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I was setting up a usability test at my office where we have never done much formal usability testing. One of management's first questions was, "How long will this take?" I didn't have a good answer because I had been too busy thinking about writing scenarios, creating prototypes, recruiting participants, etc... to ever consider this.

Nielsen says a beginner could run a test in ~ 40 hours and I read an S&TC article (pg 7) saying that a good estimation formula was 10 hrs * # of testers * length of session. Both of these estimates seem reasonable but kind of out of date (Nielsen 1998, S&TC 2003).

Has anyone used these models before? Were they semi-accurate? Do you use a model you're quite fond of?

Note: I plan to track time spent on each task of preparing this usability test so I can use them as a base when planning future studies.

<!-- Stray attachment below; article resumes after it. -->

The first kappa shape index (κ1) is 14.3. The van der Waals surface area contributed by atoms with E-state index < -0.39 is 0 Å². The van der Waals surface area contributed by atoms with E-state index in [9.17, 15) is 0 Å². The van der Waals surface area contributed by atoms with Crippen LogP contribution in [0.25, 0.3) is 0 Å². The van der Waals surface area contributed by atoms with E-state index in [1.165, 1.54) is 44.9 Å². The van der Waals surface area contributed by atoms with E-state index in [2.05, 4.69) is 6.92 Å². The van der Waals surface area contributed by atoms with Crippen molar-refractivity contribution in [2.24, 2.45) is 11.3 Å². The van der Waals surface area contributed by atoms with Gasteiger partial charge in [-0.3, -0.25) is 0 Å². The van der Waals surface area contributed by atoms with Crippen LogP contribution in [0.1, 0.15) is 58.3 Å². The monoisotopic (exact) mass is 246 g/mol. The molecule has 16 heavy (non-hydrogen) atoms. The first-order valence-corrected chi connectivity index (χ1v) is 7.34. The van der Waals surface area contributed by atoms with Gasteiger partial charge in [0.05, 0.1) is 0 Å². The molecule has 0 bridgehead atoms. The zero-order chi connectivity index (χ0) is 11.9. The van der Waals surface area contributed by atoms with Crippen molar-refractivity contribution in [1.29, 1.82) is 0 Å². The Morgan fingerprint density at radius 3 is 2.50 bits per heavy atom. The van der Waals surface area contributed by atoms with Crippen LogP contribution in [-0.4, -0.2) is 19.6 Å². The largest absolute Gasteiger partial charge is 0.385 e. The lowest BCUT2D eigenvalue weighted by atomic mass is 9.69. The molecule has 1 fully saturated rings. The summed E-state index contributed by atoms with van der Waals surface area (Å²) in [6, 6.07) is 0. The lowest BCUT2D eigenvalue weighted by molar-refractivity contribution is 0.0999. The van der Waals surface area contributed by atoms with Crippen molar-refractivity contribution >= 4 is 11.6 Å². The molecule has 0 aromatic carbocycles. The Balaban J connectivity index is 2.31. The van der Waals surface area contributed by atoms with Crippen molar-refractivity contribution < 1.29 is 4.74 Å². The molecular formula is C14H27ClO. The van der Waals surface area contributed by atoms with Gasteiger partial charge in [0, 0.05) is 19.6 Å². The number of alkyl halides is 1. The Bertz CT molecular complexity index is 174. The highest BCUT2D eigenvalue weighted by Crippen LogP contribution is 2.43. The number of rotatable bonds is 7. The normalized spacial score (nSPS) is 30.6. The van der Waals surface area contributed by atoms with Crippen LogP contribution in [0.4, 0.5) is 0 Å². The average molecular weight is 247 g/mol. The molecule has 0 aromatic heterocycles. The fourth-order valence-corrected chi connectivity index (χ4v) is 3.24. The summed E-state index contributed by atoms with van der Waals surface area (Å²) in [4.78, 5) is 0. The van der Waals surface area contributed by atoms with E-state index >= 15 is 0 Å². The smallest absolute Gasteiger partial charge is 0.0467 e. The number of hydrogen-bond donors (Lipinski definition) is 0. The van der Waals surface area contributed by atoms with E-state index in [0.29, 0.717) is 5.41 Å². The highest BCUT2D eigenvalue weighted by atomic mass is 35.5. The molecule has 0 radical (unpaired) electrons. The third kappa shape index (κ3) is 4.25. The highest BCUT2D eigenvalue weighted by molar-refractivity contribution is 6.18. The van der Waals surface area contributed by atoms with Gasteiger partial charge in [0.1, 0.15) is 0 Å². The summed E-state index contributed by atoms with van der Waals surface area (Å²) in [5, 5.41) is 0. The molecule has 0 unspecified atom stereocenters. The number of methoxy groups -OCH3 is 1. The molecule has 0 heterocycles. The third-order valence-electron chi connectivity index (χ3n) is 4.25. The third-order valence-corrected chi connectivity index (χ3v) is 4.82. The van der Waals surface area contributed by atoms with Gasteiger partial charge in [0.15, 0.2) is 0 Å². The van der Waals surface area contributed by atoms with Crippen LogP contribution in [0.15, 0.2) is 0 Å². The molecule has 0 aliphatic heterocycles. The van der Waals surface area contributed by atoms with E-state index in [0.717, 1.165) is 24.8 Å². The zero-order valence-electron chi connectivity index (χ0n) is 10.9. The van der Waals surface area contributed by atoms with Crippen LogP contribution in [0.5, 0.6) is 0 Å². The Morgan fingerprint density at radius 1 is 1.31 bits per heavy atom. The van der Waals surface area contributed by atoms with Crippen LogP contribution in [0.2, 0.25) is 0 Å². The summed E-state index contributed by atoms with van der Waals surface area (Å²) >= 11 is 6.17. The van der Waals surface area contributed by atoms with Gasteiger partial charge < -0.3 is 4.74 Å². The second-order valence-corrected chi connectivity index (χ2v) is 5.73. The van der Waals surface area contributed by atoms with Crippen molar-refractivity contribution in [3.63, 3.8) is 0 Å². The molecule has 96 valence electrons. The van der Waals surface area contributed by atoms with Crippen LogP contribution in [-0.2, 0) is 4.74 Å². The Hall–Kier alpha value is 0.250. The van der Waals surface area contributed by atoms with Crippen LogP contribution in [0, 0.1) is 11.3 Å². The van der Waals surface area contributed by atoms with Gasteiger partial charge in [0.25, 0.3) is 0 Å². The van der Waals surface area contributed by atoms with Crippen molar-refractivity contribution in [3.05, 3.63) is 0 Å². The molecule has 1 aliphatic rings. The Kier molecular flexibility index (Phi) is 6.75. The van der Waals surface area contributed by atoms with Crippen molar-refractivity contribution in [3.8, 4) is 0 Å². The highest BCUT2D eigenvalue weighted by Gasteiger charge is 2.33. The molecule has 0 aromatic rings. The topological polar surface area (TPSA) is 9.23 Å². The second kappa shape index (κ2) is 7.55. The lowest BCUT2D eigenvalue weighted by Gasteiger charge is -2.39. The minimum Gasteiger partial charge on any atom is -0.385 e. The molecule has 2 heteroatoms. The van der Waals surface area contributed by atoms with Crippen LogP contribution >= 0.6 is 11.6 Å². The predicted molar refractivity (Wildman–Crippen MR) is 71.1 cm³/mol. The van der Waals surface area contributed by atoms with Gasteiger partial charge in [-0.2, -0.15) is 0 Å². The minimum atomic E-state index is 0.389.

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What are you testing? Are you testing a brand new application> A few newly create site pages? Or added functionality of some kind? –  JeffH May 16 '12 at 13:32
    
# of testers * Session Length is obviously valid but the 10 hrs is probably more accurately split out into your standard prep/analysis time per trial, which can vary a lot depending on the shop and the test. –  Ben Brocka May 16 '12 at 13:35
    
@JeffH There are some new regulations requiring us to test some existing functionality. I expect that we will save some time in being able to use our existing software instead of a prototype/mockup. –  Andrew Shipe May 16 '12 at 13:45
    
@BenBrocka Splitting the 10 hours is definitely the challenge. I feel pretty comfortable with the process but there's a lot of bureaucratic weight to get moving as this is their first time with a serious usability test. Perhaps a high estimate and a healthy sized grain of salt is the best option here. –  Andrew Shipe May 16 '12 at 13:49
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Yeah, while it might sound bad on the face of it for your first usability test it's better that they're surprised it went so fast compared to your estimate as opposed to being angry it took longer. –  Ben Brocka May 16 '12 at 13:57